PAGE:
Last week, there were more buzzards than tourists on some of the beaches in Indian River County.
The birds flocked there to eat the rotting fish that had died from the acrid outbreak of red tide. Officials had closed the public beaches because of the stink and respiratory threat, but naturally a few curious humans went to take pictures and videos.
Buzzards are, in their own ominous way, photogenic.
This year’s onset of red tide has plagued Florida shores from the upper Gulf to the Atlantic. In some communities lifetime residents have never seen anything so bad.
Added to the toxic blue-green algae blooms spurred by polluted discharges from Lake Okeechobee, the red-tide crisis has made the state’s deteriorating water quality an eye-and-lung burning issue in Tuesday’s mid-term election.
The races for governor and the U.S. Senate have grabbed most of the attention – all candidates promise that they’re anti-algae – but not far down the ballot is a contest that could have an irreversible impact on what our beaches and waterways will look (and smell) like in the future.
A Republican named Matt Caldwell is running for commissioner of Agriculture and Consumer Services, one of the silliest mash-up titles in Tallahassee. The job is known as “Ag Commissioner” and is historically protective of farmers, ranchers and citrus growers.
Caldwell is a seventh-generation Floridian who has represented the Fort Myers area for eight years in the state House, where his main claim to fame is an A-plus rating from the NRA.
His love of firearms is a featured theme in some of his political commercials, and he broke with many of his GOP colleagues to vote against the Marjory Stoneman Douglas High School Public Safety Act, which tightened gun-purchase rules after the Parkland massacre.
Caldwell’s other avid interest is water policy. He has been an unflinching apologist for Florida’s major agricultural polluters and was pivotal in passing the terrible 2016 water bill that basically put corporate farms on the honor system when dumping phosphorus, nitrogen and other fertilizer products.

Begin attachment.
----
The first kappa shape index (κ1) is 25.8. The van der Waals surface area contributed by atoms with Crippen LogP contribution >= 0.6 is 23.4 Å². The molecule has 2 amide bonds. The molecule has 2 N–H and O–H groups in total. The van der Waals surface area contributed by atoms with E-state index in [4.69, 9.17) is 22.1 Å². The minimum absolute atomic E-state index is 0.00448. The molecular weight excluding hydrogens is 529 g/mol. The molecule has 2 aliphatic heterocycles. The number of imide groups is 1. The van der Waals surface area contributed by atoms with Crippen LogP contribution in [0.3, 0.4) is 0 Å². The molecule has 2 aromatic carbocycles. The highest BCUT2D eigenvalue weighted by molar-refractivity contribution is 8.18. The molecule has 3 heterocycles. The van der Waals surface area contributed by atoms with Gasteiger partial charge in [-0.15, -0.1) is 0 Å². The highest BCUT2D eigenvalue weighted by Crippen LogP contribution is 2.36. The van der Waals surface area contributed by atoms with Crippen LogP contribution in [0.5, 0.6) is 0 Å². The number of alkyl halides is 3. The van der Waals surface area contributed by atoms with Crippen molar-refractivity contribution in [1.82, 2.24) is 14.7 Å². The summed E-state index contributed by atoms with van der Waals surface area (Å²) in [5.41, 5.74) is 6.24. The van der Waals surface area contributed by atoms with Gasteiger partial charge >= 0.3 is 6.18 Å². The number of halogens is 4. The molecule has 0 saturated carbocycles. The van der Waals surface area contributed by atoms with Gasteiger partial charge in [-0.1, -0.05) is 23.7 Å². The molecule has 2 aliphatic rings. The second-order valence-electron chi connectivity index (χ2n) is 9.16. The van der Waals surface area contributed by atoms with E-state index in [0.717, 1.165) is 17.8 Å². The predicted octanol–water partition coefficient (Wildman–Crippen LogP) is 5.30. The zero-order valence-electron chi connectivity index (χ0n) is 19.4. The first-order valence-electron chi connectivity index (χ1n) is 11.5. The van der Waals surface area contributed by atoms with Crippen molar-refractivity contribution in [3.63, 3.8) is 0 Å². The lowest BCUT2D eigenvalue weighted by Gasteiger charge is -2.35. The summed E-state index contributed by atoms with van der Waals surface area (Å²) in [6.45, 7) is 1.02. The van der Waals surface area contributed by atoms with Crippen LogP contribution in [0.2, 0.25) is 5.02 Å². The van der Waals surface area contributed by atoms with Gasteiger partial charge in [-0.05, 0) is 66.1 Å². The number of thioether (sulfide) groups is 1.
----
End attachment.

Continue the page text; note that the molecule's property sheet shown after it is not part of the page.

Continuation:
Three years earlier, Caldwell had successfully pushed to extend a law that spared polluting cane sugar producers many millions of dollars in costs for Everglades cleanup.
His leadership in weakening water-monitoring rules has brought him the predictable torrent of donations, especially from the sugar companies whose irrigation practices have played an execrable role in the decline of the Everglades.
Caldwell is correct when he asserts that Big Sugar isn’t the only major source of harmful runoff in state waters – but now listen to what he says about companies such as U.S. Sugar and Florida Crystals:
“I don’t view them as any more or less sinful than the rest of us that live here. We all have some kind of impact on changing the environment.”
Ah! So Big Sugar is behaving no worse than any of us who’ve ever flushed a toilet or switched on our lawn sprinklers. The one teeny, tiny difference is that Big Sugar has been using the liquid heart of the Everglades as its vast, septic drain field.
Caldwell has supported building the too-small reservoir south of Lake Okeechobee for storing water during rainy seasons, instead of pumping it to the coasts. But as for cleaning up the water before it enters the lake, that would require cracking down on some groves, farms, cattle ranches and fast-developing municipalities.
Nothing in Caldwell’s record suggests he would pursue more regulation. Just the opposite: He helped extend by 20 years the deadline for reducing phosphorus levels in water entering Lake Okeechobee from the Kissimmee River.
Supporters of Nikki Fried, his Democratic opponent, aren’t wrong when they call Caldwell “Big Sugar’s candidate.” He and other GOP officeholders, including Gov. Rick Scott, have been guests on secret hunting trips to a Texas ranch on property leased by U.S. Sugar.
Caldwell said he did nothing wrong and expressed no regrets.
Whoever becomes the new commissioner of agricultural and “consumer services” faces an unprecedented water crisis that has battered the state’s image and beachfront tourism. Some scientists believe this year’s expansive red tide is a grim vision of the future, made worse by warming temperatures and manmade nutrients being recklessly flushed along the coasts.
Farming and ranching are vital to Florida’s economy, but nothing is more vital than clean water. The last person we should elect now is another politician whose marching orders come from well-connected polluters.
Unless you want to make the buzzard our new state bird.
Sign Up and Save
Get six months of free digital access to the Miami Herald